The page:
“The broken wall, the burning roof and tower”: W. B. Yeats’s Revision of the Leda Myth in Historico-Political Contexts

Pawan Kumar

Center for English Studies, School of Language, Literature, and Cultural Studies, Jawaharlal Nehru University, New Delhi, India. Orcid: Email:

Volume IX, Number 3, 2017 I Full Text PDF

DOI: 10.21659/rupkatha.v9n3.13

Received June 10, 2017; Revised September 15, 2017; Accepted September 18, 2017; Published September 20,  2017.


The paper critically engages with W. B. Yeats’s use of the Leda myth from ancient Greece in his works, especially focusing on his magnum opus A Vision and the poem “Leda and the Swan.” The paper, in elucidating Yeats’s employment and constant revisions of the Leda myth and its myriad symbolic meanings in his repertoire, attempts to illuminate Yeats’s commentary on the historical and political reality of the then Ireland, thereby also bringing to fore his ideas about historical progressions, change and political violence. The methodology adopted for the paper entails a close reading and critical analysis of Yeats’s aforementioned works, alongside his biographical details, aided by the critical responses to Yeats’s mythopoetic experiments by established scholars on Yeats. The paper not only sheds light on the significance of mythical, literary and artistic cross-fertilization, but also on Yeats’s ideological favouring of the necessity of violence for cultural regeneration and epistemic change.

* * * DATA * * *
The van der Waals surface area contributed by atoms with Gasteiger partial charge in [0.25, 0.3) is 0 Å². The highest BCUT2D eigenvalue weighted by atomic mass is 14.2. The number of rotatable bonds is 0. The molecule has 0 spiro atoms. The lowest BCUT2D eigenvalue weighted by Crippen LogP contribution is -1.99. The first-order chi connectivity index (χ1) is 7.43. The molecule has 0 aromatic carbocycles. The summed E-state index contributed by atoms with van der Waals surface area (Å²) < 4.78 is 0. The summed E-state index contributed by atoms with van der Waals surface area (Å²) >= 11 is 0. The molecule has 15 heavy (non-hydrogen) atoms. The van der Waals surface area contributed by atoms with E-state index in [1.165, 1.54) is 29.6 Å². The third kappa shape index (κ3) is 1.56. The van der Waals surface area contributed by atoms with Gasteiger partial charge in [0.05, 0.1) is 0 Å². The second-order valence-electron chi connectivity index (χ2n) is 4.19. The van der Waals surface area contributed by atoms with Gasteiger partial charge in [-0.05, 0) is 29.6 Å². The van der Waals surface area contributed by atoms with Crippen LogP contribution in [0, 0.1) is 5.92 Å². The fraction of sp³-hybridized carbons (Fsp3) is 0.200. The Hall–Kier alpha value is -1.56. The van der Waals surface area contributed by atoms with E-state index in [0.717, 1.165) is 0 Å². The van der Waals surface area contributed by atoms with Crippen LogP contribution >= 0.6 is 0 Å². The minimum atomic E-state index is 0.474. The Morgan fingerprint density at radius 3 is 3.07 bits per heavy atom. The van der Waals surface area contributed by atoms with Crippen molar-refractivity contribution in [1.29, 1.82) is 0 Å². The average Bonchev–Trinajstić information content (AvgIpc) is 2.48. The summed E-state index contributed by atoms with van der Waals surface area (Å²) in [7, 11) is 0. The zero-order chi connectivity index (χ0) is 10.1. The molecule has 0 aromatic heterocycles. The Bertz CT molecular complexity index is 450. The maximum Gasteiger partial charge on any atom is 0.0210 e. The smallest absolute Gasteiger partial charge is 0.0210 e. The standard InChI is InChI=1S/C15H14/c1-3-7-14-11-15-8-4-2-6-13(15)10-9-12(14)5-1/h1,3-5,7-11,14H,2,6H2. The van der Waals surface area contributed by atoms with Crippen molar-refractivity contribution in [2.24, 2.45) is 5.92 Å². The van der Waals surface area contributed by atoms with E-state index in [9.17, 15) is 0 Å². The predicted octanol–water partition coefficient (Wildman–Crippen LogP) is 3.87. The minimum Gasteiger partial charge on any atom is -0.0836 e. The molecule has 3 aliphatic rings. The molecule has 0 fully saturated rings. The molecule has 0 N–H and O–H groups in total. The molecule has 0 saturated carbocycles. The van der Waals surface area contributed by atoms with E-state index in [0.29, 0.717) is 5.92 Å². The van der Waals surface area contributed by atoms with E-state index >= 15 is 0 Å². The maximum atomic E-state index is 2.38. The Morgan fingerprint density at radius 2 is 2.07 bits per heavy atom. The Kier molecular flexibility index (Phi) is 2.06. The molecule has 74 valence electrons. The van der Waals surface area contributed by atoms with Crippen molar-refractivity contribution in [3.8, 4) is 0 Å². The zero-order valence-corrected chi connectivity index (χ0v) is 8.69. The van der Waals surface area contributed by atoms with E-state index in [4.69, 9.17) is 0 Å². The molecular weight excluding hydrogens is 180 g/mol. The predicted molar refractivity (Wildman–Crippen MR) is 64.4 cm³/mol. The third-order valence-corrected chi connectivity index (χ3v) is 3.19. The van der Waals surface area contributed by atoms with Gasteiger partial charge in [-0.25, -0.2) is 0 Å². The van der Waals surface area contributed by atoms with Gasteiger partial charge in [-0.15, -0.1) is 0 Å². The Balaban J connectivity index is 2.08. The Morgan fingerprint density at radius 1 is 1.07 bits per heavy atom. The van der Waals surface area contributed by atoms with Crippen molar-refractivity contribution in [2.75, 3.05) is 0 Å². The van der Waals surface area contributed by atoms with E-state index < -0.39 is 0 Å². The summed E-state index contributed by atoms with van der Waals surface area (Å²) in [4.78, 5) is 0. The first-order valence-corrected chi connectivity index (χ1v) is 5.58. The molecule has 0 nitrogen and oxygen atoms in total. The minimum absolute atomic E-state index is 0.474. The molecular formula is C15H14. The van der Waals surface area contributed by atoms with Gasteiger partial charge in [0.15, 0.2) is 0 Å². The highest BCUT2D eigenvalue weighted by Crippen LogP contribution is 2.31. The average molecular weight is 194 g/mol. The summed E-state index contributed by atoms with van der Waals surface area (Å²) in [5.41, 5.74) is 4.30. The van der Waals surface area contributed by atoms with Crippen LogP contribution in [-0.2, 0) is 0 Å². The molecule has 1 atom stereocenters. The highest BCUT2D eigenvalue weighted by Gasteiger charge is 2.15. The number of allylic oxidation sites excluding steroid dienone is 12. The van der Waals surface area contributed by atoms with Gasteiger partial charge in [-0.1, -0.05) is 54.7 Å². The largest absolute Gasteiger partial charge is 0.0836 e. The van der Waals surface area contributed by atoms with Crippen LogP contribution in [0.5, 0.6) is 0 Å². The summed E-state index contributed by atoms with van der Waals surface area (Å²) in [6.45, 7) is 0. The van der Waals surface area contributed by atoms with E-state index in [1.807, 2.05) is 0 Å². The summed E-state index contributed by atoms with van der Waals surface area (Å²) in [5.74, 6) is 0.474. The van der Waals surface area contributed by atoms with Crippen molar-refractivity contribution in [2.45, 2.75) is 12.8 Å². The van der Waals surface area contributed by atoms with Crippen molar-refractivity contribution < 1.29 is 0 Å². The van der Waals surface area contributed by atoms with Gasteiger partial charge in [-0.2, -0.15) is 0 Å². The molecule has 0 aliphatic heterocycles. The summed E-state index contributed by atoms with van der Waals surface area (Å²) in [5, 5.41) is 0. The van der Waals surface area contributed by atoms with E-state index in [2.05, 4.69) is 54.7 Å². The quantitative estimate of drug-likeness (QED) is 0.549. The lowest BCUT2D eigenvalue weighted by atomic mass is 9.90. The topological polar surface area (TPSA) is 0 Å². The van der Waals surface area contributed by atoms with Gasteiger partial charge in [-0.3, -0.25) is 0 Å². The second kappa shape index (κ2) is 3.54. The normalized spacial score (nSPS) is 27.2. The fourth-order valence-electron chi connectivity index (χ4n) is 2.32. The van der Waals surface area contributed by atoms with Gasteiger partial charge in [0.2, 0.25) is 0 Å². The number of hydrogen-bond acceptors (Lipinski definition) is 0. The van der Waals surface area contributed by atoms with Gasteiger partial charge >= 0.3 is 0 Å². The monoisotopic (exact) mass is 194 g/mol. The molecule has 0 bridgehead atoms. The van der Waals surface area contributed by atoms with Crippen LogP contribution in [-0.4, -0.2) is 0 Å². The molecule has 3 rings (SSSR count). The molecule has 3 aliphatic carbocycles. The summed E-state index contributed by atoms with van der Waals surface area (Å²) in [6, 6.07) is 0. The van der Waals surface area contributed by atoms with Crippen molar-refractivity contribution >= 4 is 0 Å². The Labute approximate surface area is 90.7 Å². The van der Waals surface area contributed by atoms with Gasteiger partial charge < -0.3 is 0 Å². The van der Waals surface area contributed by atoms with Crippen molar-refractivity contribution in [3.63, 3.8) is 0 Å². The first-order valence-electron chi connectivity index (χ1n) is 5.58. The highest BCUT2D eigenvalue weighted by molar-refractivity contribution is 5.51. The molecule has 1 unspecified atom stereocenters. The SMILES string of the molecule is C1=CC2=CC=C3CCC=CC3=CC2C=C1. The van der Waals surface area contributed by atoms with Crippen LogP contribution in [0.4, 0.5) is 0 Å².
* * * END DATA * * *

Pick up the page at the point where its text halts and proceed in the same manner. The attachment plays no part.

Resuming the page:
Keywords:  Yeats, Leda myth, Yeats’s Vision, mythopoetic, ideological.